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Hillary Clinton touts herself as a champion for women and equal pay, but Republican commentators are challenging that narrative by pointing to the payroll of her U.S. Senate staff.
In February, the conservative online Washington Free Beacon published its analysis of salaries among Clinton’s Senate staffers from 2002-08. The results, the website said, showed female staffers were paid 72 cents for every dollar earned by a man.
Some pundits since have trumpeted the revelation as a black eye for Clinton, one that shows she oversaw a gender pay-gap even worse than the popular, but often flawed, national 77-cent statistic.
Sean Hannity previewed a panel discussion about the story on the May 14 episode of Hannity on Fox News, saying, "As senator, she actually paid female staffers a lot less than the men."
That claim rates Mostly False.
The Free Beacon analysis isn’t the only way of looking at the issue, and the Free Beacon’s dataset isn’t perfect. For instance, it excludes salary information from most of Clinton’s first year in office, and it only includes employees who worked the full year.
That leaves out Senate staffers who didn’t work a full year or took leaves of absence to work on the political side — something they’re not allowed to do on work time. Norman Ornstein, a scholar at the American Enterprise Institute, said this is a common practice for staffers on Capitol Hill, so leaving out those employees paints an incomplete view.
The Clinton campaign, meanwhile, provided its own salary data for full-time male and female staffers on a calendar-year basis regardless of whether they worked the full year. Viewing the data through this lens shows an equal median salary of --$40,000 -- for both men and women (excluding Clinton’s pay).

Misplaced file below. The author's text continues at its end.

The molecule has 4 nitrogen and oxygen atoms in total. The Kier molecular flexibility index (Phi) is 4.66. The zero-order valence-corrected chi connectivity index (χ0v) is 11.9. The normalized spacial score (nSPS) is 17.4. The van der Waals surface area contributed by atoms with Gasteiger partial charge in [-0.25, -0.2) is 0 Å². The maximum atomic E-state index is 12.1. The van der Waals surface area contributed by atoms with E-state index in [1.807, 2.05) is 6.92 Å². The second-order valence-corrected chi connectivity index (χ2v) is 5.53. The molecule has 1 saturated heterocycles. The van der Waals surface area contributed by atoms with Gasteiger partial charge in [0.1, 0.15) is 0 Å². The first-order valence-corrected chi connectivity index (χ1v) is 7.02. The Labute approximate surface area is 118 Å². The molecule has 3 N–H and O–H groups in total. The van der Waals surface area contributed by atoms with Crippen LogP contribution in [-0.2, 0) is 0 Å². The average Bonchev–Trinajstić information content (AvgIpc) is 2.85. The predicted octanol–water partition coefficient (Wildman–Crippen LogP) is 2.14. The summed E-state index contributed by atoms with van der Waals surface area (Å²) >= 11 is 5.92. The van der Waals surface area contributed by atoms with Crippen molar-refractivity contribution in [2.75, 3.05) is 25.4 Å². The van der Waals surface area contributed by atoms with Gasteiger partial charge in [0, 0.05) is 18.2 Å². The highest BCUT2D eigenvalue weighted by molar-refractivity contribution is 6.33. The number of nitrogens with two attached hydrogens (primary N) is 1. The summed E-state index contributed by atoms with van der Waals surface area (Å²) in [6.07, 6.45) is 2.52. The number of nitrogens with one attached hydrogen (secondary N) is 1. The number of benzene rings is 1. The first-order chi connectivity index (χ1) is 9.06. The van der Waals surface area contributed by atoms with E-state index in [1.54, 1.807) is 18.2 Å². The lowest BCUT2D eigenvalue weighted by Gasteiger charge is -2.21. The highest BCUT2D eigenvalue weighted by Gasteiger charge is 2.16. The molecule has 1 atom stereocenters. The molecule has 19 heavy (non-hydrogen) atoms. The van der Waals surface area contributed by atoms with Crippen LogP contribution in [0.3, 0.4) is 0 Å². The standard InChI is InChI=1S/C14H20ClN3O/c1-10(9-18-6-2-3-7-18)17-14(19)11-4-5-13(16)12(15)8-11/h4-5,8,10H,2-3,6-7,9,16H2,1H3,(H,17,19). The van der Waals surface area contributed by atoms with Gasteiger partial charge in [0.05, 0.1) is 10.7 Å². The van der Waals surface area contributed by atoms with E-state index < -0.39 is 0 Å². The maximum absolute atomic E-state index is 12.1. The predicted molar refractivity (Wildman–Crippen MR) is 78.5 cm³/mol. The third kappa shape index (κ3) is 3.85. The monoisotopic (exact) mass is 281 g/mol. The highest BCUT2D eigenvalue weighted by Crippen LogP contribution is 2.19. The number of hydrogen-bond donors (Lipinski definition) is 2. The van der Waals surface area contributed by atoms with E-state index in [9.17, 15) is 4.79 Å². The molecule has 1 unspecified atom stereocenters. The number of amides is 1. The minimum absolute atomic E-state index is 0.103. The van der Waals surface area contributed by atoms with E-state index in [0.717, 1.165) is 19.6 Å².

There are caveats with this data, too, and many other ways to crunch the numbers (year to year, for example). But Ornstein says he prefers it because it captures the reality of staffers leaving official duties to work in campaign roles.
Of course, neither data strategy really gets at the underlying issue of discrimination in pay toward men and women, as the numbers are averages of everyone’s pay over time. They don’t show whether women were paid less than men for doing the same work.
The 77-cent statistic
The "doing the same work" line has tripped up some politicians in the past as they have tried to describe the 77-cent statistic, notably President Barack Obama.
During the 2012 campaign, Obama released a misleading ad that said, "Women (are) paid 77 cents on the dollar for doing the same work as men."
The claim rates Mostly False. The Obama campaign cites a U.S. Census Bureau statistic showing average pay for men and women, but this number does not take into account the type of job, hours worked or length of tenure. In other words, it does not describe the wage gap when "doing the same work as men."
Obama cast the statistic in a more accurate light in his 2014 State of the Union address: "You know, today, women make up about half our workforce, but they still make 77 cents for every dollar a man earns. That is wrong, and in 2014, it's an embarrassment.
This time his claim rated Mostly True, as the Census Bureau figure is credible when presented as an average. However, the gap is not necessarily due to discrimination, and other calculations show a smaller overall wage gap.
Pay gap at the White House?
Before she entered the presidential race, former Hewlett Packard CEO Carly Fiorina attacked Obama along the same lines as Hannity on Clinton for overseeing unequal pay in the White House.
"I am struck by the fact the president hasn't really led in this regard," Fiorina said in January. "He's not paying women equally by his own measures in his own White House."
Her attack fell flat. We rated it Mostly False. Salary data for White House employees show a gap in average pay for men and women, but when job titles are similar, the pay tends to be the same as well. (In some categories, women of the White House out-performed men in terms of pay for the same job.)